Howard Rosenberg

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Howard Anthony Rosenberg (born June 10, 1942) is an American television critic. He worked at The Louisville Times from 1968 through 1978 and then worked at the Los Angeles Times for 25 years where he won a Pulitzer Prize for Criticism.[1][2] Rosenberg coined the term mixed martial arts, or MMA, in the inaugural Ultimate Fighting Championship event at UFC 1 in November 1993.[3][4] In recent years he has written the book No Time to Think: The Menace of Media Speed and the 24-Hour News Cycle with Charles S. Feldman and compiled an anthology of his works, Not So Prime Time: Chasing the Trivial on American Television. Rosenberg was a member of the Peabody Awards Board of Jurors from 1996 to 2003.[5] He currently teaches multiple classes on television criticism as an adjunct professor at the USC School of Cinematic Arts.[6] Rosenberg argued:

if one word characterizes TV-driven popular culture, it's excess – the steroidal massing that comes from going too far, artificially swelling something beyond what's natural.[7]

The Forbes Media Guide Five Hundred, 1994 states:

Smart and perceptive, Rosenberg crafts stylish reviews of TV shows and trends, producing columns both witty and quotable.... Tuned in to both TV and the outside world, Rosenberg provides the caviar of critiques.[8]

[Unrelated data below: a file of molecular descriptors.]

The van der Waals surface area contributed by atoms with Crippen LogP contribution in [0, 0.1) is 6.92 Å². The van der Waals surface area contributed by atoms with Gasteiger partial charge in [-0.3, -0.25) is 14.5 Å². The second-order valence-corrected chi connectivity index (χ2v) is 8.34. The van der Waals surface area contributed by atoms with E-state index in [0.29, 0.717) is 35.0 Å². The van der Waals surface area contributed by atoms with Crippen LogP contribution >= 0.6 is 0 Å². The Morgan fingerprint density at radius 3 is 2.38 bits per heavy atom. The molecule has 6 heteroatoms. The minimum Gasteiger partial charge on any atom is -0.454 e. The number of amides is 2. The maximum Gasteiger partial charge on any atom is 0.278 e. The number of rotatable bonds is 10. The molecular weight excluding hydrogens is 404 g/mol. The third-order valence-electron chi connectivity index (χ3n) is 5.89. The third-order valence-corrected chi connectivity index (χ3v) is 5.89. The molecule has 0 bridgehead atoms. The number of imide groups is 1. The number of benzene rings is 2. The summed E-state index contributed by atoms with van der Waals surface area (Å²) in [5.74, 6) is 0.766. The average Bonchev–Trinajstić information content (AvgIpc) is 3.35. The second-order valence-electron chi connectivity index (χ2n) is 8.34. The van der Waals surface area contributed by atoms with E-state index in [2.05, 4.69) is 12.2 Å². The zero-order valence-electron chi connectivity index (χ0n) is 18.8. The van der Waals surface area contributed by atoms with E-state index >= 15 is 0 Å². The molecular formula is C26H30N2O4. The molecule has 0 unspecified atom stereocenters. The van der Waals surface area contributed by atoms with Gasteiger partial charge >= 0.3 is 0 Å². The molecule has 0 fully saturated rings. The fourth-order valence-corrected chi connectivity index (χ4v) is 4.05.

Early life and education[edit]

Howard Rosenberg was born June 10, 1942 in Kansas City, Missouri.[9] He earned a bachelor's degree in history from the University of Oklahoma and a master's degree in political science from the University of Minnesota.

Controversy[edit]

In a column soon after the September 11, 2001 attacks, Rosenberg said that George W. Bush appeared "stiff and boyish." This led to requests for him to be fired and he stated that he received letters calling him "Osama bin Rosenberg" due to the controversy.[10]

Personal life[edit]

Rosenberg's daughter, Kirsten Rosenberg, co-owned a vegan bakery in Washington, D.C., called Sticky Fingers and is currently the lead singer of the all-female tribute band The Iron Maidens.[11]

References[edit]

  1. ^ "Rosenberg to retire Aug. 8," July 28, 2003, Los Angeles Times, retrieved May 27, 2017
  2. ^ "Howard Rosenberg - Entry at Pulitzer.org". pulitzer.org. Retrieved 10 September 2010. 
  3. ^ "UFC The Beginning". Retrieved 2014.  Check date values in: |accessdate= (help)
  4. ^ "MMA Symbol". Archived from the original on 2016-03-06. Retrieved 2014.  Check date values in: |accessdate= (help)
  5. ^ "George Foster Peabody Awards Board Members". 
  6. ^ "School of Cinematic Arts Directory Profile". USC School of Cinematic Arts. Retrieved 13 January 2012. 
  7. ^ Terry Eastland, ed. Forbes Media Guide Five Hundred, 1994: A Critical Review of the Media (1994) p 110.
  8. ^ Terry Eastland, ed. Forbes Media Guide Five Hundred, 1994: A Critical Review of the Media (1994) pp 110-11.
  9. ^ Fischer, Heinz-Dietrich; Fischer, Erika J. (2002). The Pulitzer Prize Archive. 16. K. G. Saur Verlag. p. 203. ISBN 3-598-30186-3. 
  10. ^ On the Media Interview Archived 2007-09-27 at the Wayback Machine.
  11. ^ "Howard Rosenberg - Biography". Official Website, Howard Rosenberg. Retrieved 10 September 2010. 

External links[edit]